Kristin Simmons, the New York City-based artist known for her works that comment on consumption, excess, and glamour, features jewelry by Larkspur & Hawk in Taliswoman, her newest series. The series, which will be exhibited at Galerie Mourlot in New York City this Fall, was originally inspired by jewelry editorial images that the artist saw in magazines and feature original photographs that have been translated into limited edition and one of-a-kind screenprints. Kristin, whose work is influenced by the Pop Art masters Andy Warhol, Roy Lichtenstein, and James Rosenquist, explains, “I’ve always loved jewelry editorials and the seductive allure of sparkly things. Fine jewelry as a niche, exclusive consumer product also relates to the overall themes I’m interested in. I wanted to do a screenprint featuring jewelry for quite some time, but the problem with most fashion editorials is that it’s about selling the jewelry…and that’s it. While there is artistic intent in creative styling, there is no underlying political or personal message in most features.”
When Kristin’s friend Emily Satloff, the founder of Larkspur & Hawk, suggested that they should collaborate on a project, the artist found the perfect partner. It is Kristin’s first collaboration with a brand, and working with Larkspur & Hawk is a natural fit for her. She has known Emily for over fifteen years and even interned for the brand while she was in college, when one of her tasks was to hand-paint a lookbook superimposed with photos of jewelry. Emily has watched Kristin’s artistic talent develop and appreciates her modern style and her passion for art, explaining that today she connects with the artist’s “fresh, Pop Art spirit and her always blunt sense of humor.” Emily also noted that Kristin “always manages to say through imagery and words what is bubbling below the surface and perhaps had been difficult to articulate for one’s self, but know instantly what she is referencing.”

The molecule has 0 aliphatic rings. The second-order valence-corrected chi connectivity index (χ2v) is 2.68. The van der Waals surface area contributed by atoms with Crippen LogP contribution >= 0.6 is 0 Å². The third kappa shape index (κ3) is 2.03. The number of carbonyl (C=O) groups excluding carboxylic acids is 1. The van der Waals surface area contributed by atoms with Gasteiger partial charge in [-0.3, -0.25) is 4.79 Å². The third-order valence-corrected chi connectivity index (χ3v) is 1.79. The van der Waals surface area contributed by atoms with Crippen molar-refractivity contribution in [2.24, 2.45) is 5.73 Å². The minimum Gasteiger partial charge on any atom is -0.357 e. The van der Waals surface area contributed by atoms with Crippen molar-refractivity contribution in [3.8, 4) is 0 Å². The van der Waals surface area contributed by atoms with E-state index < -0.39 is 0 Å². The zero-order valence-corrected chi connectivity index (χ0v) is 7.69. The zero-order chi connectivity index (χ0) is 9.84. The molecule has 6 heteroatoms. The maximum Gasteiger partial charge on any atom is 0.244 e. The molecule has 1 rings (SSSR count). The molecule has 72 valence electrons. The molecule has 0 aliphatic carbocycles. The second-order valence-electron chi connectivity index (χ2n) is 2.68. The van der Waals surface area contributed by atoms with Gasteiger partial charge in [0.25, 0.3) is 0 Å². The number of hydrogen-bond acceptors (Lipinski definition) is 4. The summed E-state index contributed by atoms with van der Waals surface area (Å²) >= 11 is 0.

Kristin knew that Larkspur & Hawk jewelry would be the perfect pieces to feature in her series. “One of the things I admire most about Larkspur & Hawk is the jewelry’s versatility; you can wear it whether you’re at the beach, at a black tie event, or at work. I’ll even wear the studs in the studio when I’m painting. My mom, who is in her sixties, wears Larkspur & Hawk jewelry, and my brother was able to buy a necklace as a gift when he was thirteen years old. The brand crosses all ages, and I think it is really unusual for fine jewelry to do that. Emily’s jewelry is incredibly timeless and clever, and it molds to everyone because of the different colors she uses,” Simmons observes.
It was important for Kristin to use real women in the photographs she took for the series because today, as she observes, “in advertising and branding, people will sniff out something so quickly if it isn’t authentic or if it’s overly crafted.” The artist wanted the images to be representative of the zeitgeist of millennials and women today, and so selected three of her close friends to model the jewelry for her and even posed for photos herself. Each of the women have real-life, high-powered careers (one works in finance, another works for the police force, and the third is a fertility doctor) and the images posit the idea that women can, and should, be tenacious and driven, but can also be feminine and unapologetic. Confirming the political message behind the screenprints, a percentage of sales from the artworks will be donated to Planned Parenthood. In a play on words, the project is called Taliswoman -- a talisman is a medieval name for a pendant or object that bestows special powers upon its owner.... In a similar fashion, the accessories and accoutrements with which the women have been photographed, from stacks of Larkspur & Hawk bracelets to a scalpel and a calculator, give them power and confidence.